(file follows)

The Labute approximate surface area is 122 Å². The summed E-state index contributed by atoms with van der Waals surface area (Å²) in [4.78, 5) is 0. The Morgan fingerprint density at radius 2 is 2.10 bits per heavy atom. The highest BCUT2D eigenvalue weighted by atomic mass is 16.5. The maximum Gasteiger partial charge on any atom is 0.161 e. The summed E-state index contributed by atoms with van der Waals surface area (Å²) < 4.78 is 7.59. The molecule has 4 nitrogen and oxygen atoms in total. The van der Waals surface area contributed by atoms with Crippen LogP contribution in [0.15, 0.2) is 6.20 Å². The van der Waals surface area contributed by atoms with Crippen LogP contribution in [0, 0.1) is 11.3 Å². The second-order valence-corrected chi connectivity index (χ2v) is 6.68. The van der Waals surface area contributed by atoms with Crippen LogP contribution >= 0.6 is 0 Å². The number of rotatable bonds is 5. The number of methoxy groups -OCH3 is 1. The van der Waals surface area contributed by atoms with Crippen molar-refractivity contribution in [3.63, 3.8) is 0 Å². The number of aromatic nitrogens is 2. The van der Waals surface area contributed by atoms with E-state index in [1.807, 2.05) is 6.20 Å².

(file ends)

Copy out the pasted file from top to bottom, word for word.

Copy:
The Labute approximate surface area is 122 Å². The summed E-state index contributed by atoms with van der Waals surface area (Å²) in [4.78, 5) is 0. The Morgan fingerprint density at radius 2 is 2.10 bits per heavy atom. The highest BCUT2D eigenvalue weighted by atomic mass is 16.5. The maximum Gasteiger partial charge on any atom is 0.161 e. The summed E-state index contributed by atoms with van der Waals surface area (Å²) < 4.78 is 7.59. The molecule has 4 nitrogen and oxygen atoms in total. The van der Waals surface area contributed by atoms with Crippen LogP contribution in [0.15, 0.2) is 6.20 Å². The van der Waals surface area contributed by atoms with Crippen LogP contribution in [0, 0.1) is 11.3 Å². The second-order valence-corrected chi connectivity index (χ2v) is 6.68. The van der Waals surface area contributed by atoms with Crippen LogP contribution >= 0.6 is 0 Å². The number of rotatable bonds is 5. The number of methoxy groups -OCH3 is 1. The van der Waals surface area contributed by atoms with Crippen molar-refractivity contribution in [3.63, 3.8) is 0 Å². The number of aromatic nitrogens is 2. The van der Waals surface area contributed by atoms with E-state index in [1.807, 2.05) is 6.20 Å².